Oh god, not another one who actually thinks that Dust To Dust was a piece of science.

0
0
Mushroom

Re: yes but

"The oceans are alkaline and that alkalinity has reduced ever so slightly in some areas. That is not, in any way, "acidifying".

So yes, New Scientist is talking out of its arse. Again."

The pH has reduced. No matter where you start, that is "acidification". Becoming less alkaline is the same thing as becoming more acidic...

Mean ocean pH has decreased by about 0.1 in the last hundred years or so. That may sound like a small amount, until you remember that pH is a logarithmic scale and that actually represents a change of 30%. This is a rate of change 100 times faster than anything seen in the last 20 million years.

5
1
Mushroom

Re: yes but

"Well, seeing as all human C02 emmissions make up a tiny 2% compared to those of nature herself,..."

This is one of the more ridiculous denier talking points. Those "natural" CO2 emissions to which human emissions are being compared are not *net*. Sure, there are natural processes that generate CO2. There are also natural processes that absorb CO2. These two sets of processes have been in equilibrium since before humans were around.

It doesn't really matter how big the human emissions are in comparison to the natural emissions, because there isn't a corresponding "extra" 2% natural absorption suddenly appearing to cancel out the now unaccounted for human emissions.

The net result of all of this is that atmospheric CO2, which has been stable for millions of years, has increased from about 300ppm in the middle of the last century to about 400ppm now. Not only that, but that 100ppm increase only accounts for about half the amount of CO2 emitted by humans; the other half has gone into the oceans, resulting in significant acidification.

There's really no mystery here; we know exactly how much carbon we burn (many people in the oil, gas and coal trading industry care a great deal about tracking this data) and we know where it goes.

9
0
Mushroom

Re: yes but (@LarsG)

LarsG - talking absolute bollocks about the Prius... I presume your one source of information is the daft study that decided a Prius cost more in energy than a Hummer. Unfortunately they made some serious errors such as assuming a Prius would only go 100K miles but a Hummer 400K. Hmm that's realistic. Now those incredibly expensive batteries - Nickel ones, very rare metal indeed (sarcasm) - the 'immensely polluting' Canadian mine Toyota got it from have figures that they bought 0.5% of the mines output at peak. Mostly it went into steel and on the chrome trim of luxury cars. Again for the cost - not got some real figures but the incredibly biased study that said a Hummer was better than the Prius costed recycling them at under $100. Now e-cars with Lithium batteries and you may have a bit of a point given its a truly rare earth and harder to recycle.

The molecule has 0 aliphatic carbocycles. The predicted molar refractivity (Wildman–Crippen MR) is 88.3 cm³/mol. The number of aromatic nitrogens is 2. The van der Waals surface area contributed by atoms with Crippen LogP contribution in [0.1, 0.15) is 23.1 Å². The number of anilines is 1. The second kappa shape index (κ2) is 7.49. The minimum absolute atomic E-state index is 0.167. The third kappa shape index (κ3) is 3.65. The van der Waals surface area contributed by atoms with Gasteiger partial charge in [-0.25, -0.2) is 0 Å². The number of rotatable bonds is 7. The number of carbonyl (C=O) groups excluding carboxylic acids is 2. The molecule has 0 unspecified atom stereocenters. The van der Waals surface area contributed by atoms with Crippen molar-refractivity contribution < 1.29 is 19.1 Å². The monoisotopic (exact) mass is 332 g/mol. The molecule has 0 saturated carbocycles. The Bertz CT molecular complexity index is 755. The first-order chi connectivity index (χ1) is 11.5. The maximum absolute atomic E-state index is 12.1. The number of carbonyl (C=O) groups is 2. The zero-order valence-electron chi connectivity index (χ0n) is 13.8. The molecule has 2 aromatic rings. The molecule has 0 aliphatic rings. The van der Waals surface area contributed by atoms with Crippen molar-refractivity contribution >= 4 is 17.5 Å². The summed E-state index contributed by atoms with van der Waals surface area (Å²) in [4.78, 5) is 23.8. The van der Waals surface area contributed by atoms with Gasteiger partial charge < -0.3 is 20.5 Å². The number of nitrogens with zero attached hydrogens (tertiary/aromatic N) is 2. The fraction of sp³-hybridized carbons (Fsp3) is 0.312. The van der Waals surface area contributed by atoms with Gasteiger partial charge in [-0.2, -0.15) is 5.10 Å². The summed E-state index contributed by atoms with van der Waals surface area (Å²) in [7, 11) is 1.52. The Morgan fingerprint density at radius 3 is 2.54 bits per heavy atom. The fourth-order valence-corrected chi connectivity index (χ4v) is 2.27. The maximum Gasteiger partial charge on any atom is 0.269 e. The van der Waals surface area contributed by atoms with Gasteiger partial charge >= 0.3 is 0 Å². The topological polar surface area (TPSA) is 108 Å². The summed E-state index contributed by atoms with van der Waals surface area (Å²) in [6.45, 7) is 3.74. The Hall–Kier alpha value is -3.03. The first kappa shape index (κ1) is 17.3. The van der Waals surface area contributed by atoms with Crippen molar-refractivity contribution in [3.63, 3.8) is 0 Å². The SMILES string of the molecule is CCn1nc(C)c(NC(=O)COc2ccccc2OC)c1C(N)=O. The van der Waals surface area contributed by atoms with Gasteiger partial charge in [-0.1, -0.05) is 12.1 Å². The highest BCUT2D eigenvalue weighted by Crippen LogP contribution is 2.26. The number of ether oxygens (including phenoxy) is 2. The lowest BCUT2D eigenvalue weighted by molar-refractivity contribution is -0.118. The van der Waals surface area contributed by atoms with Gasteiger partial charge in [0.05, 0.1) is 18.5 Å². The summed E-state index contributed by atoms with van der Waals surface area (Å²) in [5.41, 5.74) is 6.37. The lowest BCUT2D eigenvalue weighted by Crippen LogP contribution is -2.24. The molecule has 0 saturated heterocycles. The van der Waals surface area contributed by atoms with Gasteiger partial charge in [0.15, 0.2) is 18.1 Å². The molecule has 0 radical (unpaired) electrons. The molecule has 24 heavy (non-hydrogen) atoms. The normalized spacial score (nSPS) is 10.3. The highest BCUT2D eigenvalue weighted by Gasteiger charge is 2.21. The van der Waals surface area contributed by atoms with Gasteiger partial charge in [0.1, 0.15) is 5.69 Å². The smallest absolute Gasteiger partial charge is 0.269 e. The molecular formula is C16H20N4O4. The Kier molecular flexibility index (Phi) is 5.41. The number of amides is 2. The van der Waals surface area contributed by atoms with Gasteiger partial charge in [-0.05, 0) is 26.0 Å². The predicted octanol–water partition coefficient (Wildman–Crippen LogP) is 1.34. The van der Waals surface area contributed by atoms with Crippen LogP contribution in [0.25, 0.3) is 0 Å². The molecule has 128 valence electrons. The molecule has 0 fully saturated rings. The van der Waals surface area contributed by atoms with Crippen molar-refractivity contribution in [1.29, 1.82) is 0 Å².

I'm sure you believe everything that Jeremy Clarkson says as gospel but why not spend 5 mins on Google checking your 'facts' before you brain fart? So enjoy driving your Ferrari but don't feel as smug when you pass a Prius.

4
1
Silver badge
Boffin

Re: yes but (@LarsG)

"If it take 20 tonnes of coal or 1000 cubic metres of gas to produce 1 cubic metre of hydrogen then"

any scientist worth his/her NaCl would start boffining away on making the nano-forest production more energy-efficient, and as durable as they can get it.

Because once it's made, you only need sunlight. Which, to the best of my knowledge, doesn't require fossil fuels or generate greenhouse gases.

1
0
MNB
Boffin

Re: yes but (@Matt Bryant)

but that 2% excess CO2 emission has increased the atmospheric concentration of CO2 from ~280ppm to ~380ppm. An increase of about 35%.

The CO2 in the atmosphere is in equilibrium with the CO2 dissolved in the oceans. That is a 35% uptick in atmospheric CO2 will eventually lead to a similar uptick in CO2 concentration in the ocean (it's far from saturated in this regard, it's not a fizzy drink yet). However this step is lagging, it takes time for the CO2 concentration of the ocean bulk to even out, quite a lot of it is more than a mile from the surface.